DLSPH Open: Taking care of ourselves and others during COVID-19
As we continue to adapt our teaching, research and service activities in response to COVID-19 and its related challenges, I am proud of how the DLSPH community has demonstrated resiliency and come together to support each other.
Adapting to significant change and uncertainty has an impact on productivity and well-being, and we must be mindful of our physical and psychological health. It’s important for everyone to acknowledge that we are not going to be at our most productive under these conditions.
Professor Aisha Ahmad at the Munk School of Global Affairs and Public Policy offers useful advice on the matter in, Why You Should Ignore All That Coronavirus-Inspired Productivity Pressure, published in the Chronicle of Higher Education. Sharing her own experience of adapting to crises, Ahmad writes:
“While it may feel good in the moment, it is foolish to dive into a frenzy of activity or obsess about your scholarly productivity right now.”
She also offers interesting insights on the power of adjustment and how pandemics force us to challenge assumptions, consider bold new ideas and integrate change.
The COVID-19 pandemic has not only challenged our faculty and students to teach, learn and conduct research in new ways, it has also presented challenges related to discrimination and marginalization that we must guard against.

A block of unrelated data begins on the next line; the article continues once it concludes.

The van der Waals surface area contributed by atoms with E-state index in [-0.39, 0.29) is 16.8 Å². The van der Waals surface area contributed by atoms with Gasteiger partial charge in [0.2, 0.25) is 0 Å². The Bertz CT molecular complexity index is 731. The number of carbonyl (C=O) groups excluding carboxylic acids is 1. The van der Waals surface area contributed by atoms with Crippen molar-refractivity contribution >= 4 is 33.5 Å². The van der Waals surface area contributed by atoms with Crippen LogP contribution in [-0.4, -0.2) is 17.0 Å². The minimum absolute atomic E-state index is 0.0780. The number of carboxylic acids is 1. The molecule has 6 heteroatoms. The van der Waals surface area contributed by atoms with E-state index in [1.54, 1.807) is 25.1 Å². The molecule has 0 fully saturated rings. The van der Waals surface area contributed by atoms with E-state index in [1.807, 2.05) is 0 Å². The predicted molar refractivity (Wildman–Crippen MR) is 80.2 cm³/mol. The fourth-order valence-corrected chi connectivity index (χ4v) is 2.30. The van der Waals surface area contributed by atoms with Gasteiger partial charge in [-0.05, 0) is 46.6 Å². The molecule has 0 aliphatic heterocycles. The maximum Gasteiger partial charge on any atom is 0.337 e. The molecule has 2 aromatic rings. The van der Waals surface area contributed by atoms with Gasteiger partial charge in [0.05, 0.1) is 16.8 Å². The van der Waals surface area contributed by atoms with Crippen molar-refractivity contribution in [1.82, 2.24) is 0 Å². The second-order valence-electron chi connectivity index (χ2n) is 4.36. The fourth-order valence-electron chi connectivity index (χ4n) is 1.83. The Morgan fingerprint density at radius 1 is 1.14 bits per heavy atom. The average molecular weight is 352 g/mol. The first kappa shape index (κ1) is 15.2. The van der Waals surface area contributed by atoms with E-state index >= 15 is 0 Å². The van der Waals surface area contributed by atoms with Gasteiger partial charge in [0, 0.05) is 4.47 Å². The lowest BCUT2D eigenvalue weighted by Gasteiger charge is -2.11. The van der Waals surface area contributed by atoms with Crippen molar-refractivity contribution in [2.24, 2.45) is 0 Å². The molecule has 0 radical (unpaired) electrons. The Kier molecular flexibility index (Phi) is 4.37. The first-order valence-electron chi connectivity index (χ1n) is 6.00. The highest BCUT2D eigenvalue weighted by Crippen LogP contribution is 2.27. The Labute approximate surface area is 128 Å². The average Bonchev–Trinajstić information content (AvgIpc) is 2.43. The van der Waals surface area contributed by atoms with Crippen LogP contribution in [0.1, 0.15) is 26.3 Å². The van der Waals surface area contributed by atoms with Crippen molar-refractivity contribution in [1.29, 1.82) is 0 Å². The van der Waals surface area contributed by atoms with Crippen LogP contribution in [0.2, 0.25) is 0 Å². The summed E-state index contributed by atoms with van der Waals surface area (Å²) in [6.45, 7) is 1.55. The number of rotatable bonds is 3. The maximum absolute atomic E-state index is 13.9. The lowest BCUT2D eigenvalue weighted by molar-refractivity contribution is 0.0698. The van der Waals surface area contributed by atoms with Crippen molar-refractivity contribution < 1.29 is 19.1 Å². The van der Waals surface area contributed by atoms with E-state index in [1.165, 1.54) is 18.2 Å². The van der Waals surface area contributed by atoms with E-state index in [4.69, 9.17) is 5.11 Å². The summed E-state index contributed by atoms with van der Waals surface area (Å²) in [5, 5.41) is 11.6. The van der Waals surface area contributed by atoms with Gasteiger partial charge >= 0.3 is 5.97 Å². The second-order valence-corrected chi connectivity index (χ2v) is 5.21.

The U of T Human Resources and Equity Office has observed increased harassment complaints following the shift to online learning. Faculty within the DLSPH have also reached out to me regarding challenges some Asian students are facing around racism linked to COVID-19.
Professor Roberta Timothy in DLSPH’s Social and Behavioural Health Science Division published an op-ed in The Conversation entitled, Coronavirus is not the ‘great equalizer’ — race matters. Exploring racism in the wake of COVID-19, she writes:
“The local and global impacts of racism and health violence is insidious and the need for racialized data is critical…If we are to truly survive this global pandemic and support the most impacted communities, we must drastically decolonize and change our health ideologies and practices.”
The DLSPH is committed to its core values of equity and diversity and condemns all forms of discrimination and racism. We believe that equity, human rights, diversity, and inclusiveness are foundational for promoting public health and providing a place of academic excellence for our students and our faculty.
As we participate in more virtual learning environments, all members of our community are expected to demonstrate respect for one another. Insults related to racial identity will not be tolerated. During these difficult times, we remain committed to our Statement on Diversity and Equity as a foundational marker of the School. We are also committed to supporting all individuals who experience any forms of racism and working in partnership with those affected to co-create inclusion strategies.
We are just at the beginning of this pandemic and we’ve seen our community come together to support each other. Let’s continue to build on this community of support to get through this difficult time.
Please stay safe, healthy and reach out if you need help.
Adalsteinn (Steini) Brown
Professor and Dean, DLSPH